Is the sketch easy to read? Don't worry too much about exact formatting, but make sure it's easy to read (see here).

And so, if you can bear to spend the time on it, give this a go with both barrells. Even if you're not interested in topical comedy, you'll benefit from it. Even if you're not interested in sketch comedy, you'll benefit from it. Even if you fail to get a single joke onto the show, you will have benefited from the overall experience, and had a good work out. You may find the task to be thankless, largely unpaid and virtually impossible. If so, welcome to the world of comedy writing.

More info at various links here, mostly by Dan Tetsell who used to script edit the show.

Wednesday 7 September 2011

A Dynamic Duo

I've never been a great movie buff. I've always been more in sitcoms. In some ways, the two forms couldn't be more different. Movies are about characters who go on a journey and are changed by their experiences. Sitcoms are about characters who remain unchanged by their experiences - and that's why they're funny.

Occasionally a movie throws up some comedy characters that are funny in an enduring way. The most obvious example would be M*A*S*H, which began life as a film (based on a book) and become a far more successful comedy, running for many years.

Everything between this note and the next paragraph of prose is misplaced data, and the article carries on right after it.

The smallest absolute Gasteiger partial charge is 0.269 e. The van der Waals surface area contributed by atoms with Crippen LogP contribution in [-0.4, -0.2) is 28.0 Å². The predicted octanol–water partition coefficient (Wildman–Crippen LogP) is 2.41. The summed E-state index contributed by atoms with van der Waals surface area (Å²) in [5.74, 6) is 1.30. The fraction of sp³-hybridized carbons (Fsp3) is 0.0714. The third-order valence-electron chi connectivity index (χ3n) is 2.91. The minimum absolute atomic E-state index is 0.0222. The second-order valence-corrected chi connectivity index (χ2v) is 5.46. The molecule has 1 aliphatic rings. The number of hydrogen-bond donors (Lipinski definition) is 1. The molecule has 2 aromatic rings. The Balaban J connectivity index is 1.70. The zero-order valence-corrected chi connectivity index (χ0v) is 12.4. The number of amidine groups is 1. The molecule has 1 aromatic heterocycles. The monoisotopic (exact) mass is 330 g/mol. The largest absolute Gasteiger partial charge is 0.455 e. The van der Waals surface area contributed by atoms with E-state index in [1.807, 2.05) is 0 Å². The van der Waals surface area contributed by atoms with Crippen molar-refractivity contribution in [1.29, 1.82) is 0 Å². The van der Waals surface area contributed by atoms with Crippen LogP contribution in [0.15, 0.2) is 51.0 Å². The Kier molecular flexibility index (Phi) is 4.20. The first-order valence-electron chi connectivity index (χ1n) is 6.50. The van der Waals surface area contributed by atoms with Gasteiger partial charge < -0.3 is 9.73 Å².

Recently, I've stumbled across another example which contains a cast of superb comedy characters that feel more sitcom-based than anything else. Adrian Cronauer (Robin Williams) and Lt. Steven Hauk (Bruno Kirby) from Good Morning, Vietnam. This, for me, is an underplayed relationship in the film which inevitably has to be about the war and all that stuff. Also, Robin Williams is stunning in the film and almost obscures the film with his fast-talking.

But the dynamic of the movie is very sitcom. Cronauer is brilliantly funny, anti-establishment, modest and junior; and Lt Hauk is painfully unfunny, pro-establishment, totally unaware and senior works brilliantly well. You can imagine them in dozens of alternative situations week after week in which they clash over anything and everything. Imagine them co-presenting a radio show; or doing the entertainment for the Colonel's daughter's birthday party. I'm smiling just thinking about those things.

It's worth noting that sitcoms - in order to be successful - need these crackling and fizzing relationships between characters who just drive each other crazy. When it works, and you're writing it, the characters just talk in your head. As the writer, you just feel like the guy noting it all down.

If your show doesn't feel like it's heading in this direction, put on the brakes and rethink. And take a moment to be reinsipired by something great. And then go back to your situation and rewrite, rething, replot and replan until these clashing characters emerge.

Sunday 4 September 2011